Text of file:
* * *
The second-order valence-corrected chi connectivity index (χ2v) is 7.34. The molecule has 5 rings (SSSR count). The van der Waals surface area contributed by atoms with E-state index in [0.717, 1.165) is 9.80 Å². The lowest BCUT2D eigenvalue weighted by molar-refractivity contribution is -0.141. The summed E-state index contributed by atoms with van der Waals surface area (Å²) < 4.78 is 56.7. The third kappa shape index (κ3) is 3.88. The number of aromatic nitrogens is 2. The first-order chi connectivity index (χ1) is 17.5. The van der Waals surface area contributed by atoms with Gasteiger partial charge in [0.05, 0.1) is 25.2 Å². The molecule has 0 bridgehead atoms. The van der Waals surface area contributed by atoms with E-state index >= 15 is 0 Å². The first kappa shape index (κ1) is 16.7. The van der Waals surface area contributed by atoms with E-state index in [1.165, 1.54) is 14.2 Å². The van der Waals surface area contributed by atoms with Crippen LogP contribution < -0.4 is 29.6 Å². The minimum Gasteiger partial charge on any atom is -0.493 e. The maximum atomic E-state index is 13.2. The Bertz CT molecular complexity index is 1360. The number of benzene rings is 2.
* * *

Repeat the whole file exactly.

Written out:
The second-order valence-corrected chi connectivity index (χ2v) is 7.34. The molecule has 5 rings (SSSR count). The van der Waals surface area contributed by atoms with E-state index in [0.717, 1.165) is 9.80 Å². The lowest BCUT2D eigenvalue weighted by molar-refractivity contribution is -0.141. The summed E-state index contributed by atoms with van der Waals surface area (Å²) < 4.78 is 56.7. The third kappa shape index (κ3) is 3.88. The number of aromatic nitrogens is 2. The first-order chi connectivity index (χ1) is 17.5. The van der Waals surface area contributed by atoms with Gasteiger partial charge in [0.05, 0.1) is 25.2 Å². The molecule has 0 bridgehead atoms. The van der Waals surface area contributed by atoms with E-state index >= 15 is 0 Å². The first kappa shape index (κ1) is 16.7. The van der Waals surface area contributed by atoms with E-state index in [1.165, 1.54) is 14.2 Å². The van der Waals surface area contributed by atoms with Crippen LogP contribution < -0.4 is 29.6 Å². The minimum Gasteiger partial charge on any atom is -0.493 e. The maximum atomic E-state index is 13.2. The Bertz CT molecular complexity index is 1360. The number of benzene rings is 2.